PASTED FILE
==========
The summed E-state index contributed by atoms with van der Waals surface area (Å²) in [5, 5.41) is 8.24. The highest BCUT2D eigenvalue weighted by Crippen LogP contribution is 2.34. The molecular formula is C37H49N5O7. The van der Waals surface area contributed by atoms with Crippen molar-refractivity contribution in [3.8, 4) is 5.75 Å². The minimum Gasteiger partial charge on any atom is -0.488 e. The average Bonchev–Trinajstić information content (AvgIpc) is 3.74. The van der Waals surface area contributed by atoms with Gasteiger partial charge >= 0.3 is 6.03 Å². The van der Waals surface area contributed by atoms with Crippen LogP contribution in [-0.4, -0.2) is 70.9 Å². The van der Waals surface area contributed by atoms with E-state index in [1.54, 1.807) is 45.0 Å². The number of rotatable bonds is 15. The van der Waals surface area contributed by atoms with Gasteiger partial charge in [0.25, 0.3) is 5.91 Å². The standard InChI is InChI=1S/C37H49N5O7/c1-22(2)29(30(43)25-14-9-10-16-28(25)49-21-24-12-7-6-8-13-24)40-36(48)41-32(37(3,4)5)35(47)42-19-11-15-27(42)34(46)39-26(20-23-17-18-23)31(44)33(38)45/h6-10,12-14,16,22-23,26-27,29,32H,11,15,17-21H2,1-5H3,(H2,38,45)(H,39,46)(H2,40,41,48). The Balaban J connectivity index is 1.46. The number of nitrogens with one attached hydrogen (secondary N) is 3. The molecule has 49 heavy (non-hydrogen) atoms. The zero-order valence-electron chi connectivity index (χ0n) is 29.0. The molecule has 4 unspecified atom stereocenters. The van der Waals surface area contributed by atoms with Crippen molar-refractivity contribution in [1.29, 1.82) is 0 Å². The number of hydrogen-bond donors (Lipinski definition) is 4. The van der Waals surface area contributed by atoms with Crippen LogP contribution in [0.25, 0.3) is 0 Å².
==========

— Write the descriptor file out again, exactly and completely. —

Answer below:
The summed E-state index contributed by atoms with van der Waals surface area (Å²) in [5, 5.41) is 8.24. The highest BCUT2D eigenvalue weighted by Crippen LogP contribution is 2.34. The molecular formula is C37H49N5O7. The van der Waals surface area contributed by atoms with Crippen molar-refractivity contribution in [3.8, 4) is 5.75 Å². The minimum Gasteiger partial charge on any atom is -0.488 e. The average Bonchev–Trinajstić information content (AvgIpc) is 3.74. The van der Waals surface area contributed by atoms with Gasteiger partial charge >= 0.3 is 6.03 Å². The van der Waals surface area contributed by atoms with Crippen LogP contribution in [-0.4, -0.2) is 70.9 Å². The van der Waals surface area contributed by atoms with E-state index in [1.54, 1.807) is 45.0 Å². The number of rotatable bonds is 15. The van der Waals surface area contributed by atoms with Gasteiger partial charge in [0.25, 0.3) is 5.91 Å². The standard InChI is InChI=1S/C37H49N5O7/c1-22(2)29(30(43)25-14-9-10-16-28(25)49-21-24-12-7-6-8-13-24)40-36(48)41-32(37(3,4)5)35(47)42-19-11-15-27(42)34(46)39-26(20-23-17-18-23)31(44)33(38)45/h6-10,12-14,16,22-23,26-27,29,32H,11,15,17-21H2,1-5H3,(H2,38,45)(H,39,46)(H2,40,41,48). The Balaban J connectivity index is 1.46. The number of nitrogens with one attached hydrogen (secondary N) is 3. The molecule has 49 heavy (non-hydrogen) atoms. The zero-order valence-electron chi connectivity index (χ0n) is 29.0. The molecule has 4 unspecified atom stereocenters. The van der Waals surface area contributed by atoms with Crippen molar-refractivity contribution in [1.29, 1.82) is 0 Å². The number of hydrogen-bond donors (Lipinski definition) is 4. The van der Waals surface area contributed by atoms with Crippen LogP contribution in [0.25, 0.3) is 0 Å².